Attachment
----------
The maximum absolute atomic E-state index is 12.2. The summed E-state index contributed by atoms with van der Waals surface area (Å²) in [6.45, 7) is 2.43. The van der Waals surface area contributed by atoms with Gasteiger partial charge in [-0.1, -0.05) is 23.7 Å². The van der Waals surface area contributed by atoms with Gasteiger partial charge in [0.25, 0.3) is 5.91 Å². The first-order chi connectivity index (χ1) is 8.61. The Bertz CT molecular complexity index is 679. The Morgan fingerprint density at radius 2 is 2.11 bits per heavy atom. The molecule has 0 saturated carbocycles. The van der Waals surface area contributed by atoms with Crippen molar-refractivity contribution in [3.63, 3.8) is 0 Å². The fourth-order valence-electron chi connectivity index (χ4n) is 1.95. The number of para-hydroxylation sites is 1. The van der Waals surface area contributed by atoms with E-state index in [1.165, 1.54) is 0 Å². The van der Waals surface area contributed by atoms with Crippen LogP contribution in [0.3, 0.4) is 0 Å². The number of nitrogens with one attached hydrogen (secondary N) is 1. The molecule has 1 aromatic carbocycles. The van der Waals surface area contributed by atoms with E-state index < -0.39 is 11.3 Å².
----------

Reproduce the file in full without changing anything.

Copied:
The maximum absolute atomic E-state index is 12.2. The summed E-state index contributed by atoms with van der Waals surface area (Å²) in [6.45, 7) is 2.43. The van der Waals surface area contributed by atoms with Gasteiger partial charge in [-0.1, -0.05) is 23.7 Å². The van der Waals surface area contributed by atoms with Gasteiger partial charge in [0.25, 0.3) is 5.91 Å². The first-order chi connectivity index (χ1) is 8.61. The Bertz CT molecular complexity index is 679. The Morgan fingerprint density at radius 2 is 2.11 bits per heavy atom. The molecule has 0 saturated carbocycles. The van der Waals surface area contributed by atoms with Crippen molar-refractivity contribution in [3.63, 3.8) is 0 Å². The fourth-order valence-electron chi connectivity index (χ4n) is 1.95. The number of para-hydroxylation sites is 1. The van der Waals surface area contributed by atoms with E-state index in [1.165, 1.54) is 0 Å². The van der Waals surface area contributed by atoms with Crippen LogP contribution in [0.3, 0.4) is 0 Å². The number of nitrogens with one attached hydrogen (secondary N) is 1. The molecule has 1 aromatic carbocycles. The van der Waals surface area contributed by atoms with E-state index < -0.39 is 11.3 Å².